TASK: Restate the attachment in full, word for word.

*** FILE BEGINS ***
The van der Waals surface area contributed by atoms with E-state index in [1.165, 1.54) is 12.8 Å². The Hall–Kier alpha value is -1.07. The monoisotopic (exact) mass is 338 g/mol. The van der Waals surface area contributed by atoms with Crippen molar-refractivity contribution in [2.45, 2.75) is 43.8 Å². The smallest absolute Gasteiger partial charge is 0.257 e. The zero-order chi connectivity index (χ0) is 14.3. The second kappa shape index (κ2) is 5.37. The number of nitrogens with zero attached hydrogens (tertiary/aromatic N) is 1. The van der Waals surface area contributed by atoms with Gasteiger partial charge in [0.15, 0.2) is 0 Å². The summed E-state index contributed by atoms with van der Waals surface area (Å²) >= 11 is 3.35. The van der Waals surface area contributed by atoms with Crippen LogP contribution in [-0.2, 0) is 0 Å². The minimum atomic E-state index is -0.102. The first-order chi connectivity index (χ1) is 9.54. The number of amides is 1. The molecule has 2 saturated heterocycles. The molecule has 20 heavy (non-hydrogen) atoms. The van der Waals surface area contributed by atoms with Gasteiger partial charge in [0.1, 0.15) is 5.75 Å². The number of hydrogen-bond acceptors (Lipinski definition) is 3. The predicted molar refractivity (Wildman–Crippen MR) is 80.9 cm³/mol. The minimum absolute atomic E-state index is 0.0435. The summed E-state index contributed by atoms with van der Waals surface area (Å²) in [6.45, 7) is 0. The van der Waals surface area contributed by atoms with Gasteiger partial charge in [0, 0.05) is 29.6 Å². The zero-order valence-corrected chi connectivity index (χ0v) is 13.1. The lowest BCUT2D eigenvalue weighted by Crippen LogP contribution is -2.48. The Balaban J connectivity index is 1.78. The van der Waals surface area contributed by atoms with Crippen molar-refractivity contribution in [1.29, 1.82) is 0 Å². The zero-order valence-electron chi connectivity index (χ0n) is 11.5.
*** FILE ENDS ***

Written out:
The van der Waals surface area contributed by atoms with E-state index in [1.165, 1.54) is 12.8 Å². The Hall–Kier alpha value is -1.07. The monoisotopic (exact) mass is 338 g/mol. The van der Waals surface area contributed by atoms with Crippen molar-refractivity contribution in [2.45, 2.75) is 43.8 Å². The smallest absolute Gasteiger partial charge is 0.257 e. The zero-order chi connectivity index (χ0) is 14.3. The second kappa shape index (κ2) is 5.37. The number of nitrogens with zero attached hydrogens (tertiary/aromatic N) is 1. The van der Waals surface area contributed by atoms with Gasteiger partial charge in [0.15, 0.2) is 0 Å². The summed E-state index contributed by atoms with van der Waals surface area (Å²) >= 11 is 3.35. The van der Waals surface area contributed by atoms with Crippen LogP contribution in [-0.2, 0) is 0 Å². The minimum atomic E-state index is -0.102. The first-order chi connectivity index (χ1) is 9.54. The number of amides is 1. The molecule has 2 saturated heterocycles. The molecule has 20 heavy (non-hydrogen) atoms. The van der Waals surface area contributed by atoms with Gasteiger partial charge in [0.1, 0.15) is 5.75 Å². The number of hydrogen-bond acceptors (Lipinski definition) is 3. The predicted molar refractivity (Wildman–Crippen MR) is 80.9 cm³/mol. The minimum absolute atomic E-state index is 0.0435. The summed E-state index contributed by atoms with van der Waals surface area (Å²) in [6.45, 7) is 0. The van der Waals surface area contributed by atoms with Gasteiger partial charge in [0, 0.05) is 29.6 Å². The zero-order valence-corrected chi connectivity index (χ0v) is 13.1. The lowest BCUT2D eigenvalue weighted by Crippen LogP contribution is -2.48. The Balaban J connectivity index is 1.78. The van der Waals surface area contributed by atoms with Crippen molar-refractivity contribution in [1.29, 1.82) is 0 Å². The zero-order valence-electron chi connectivity index (χ0n) is 11.5.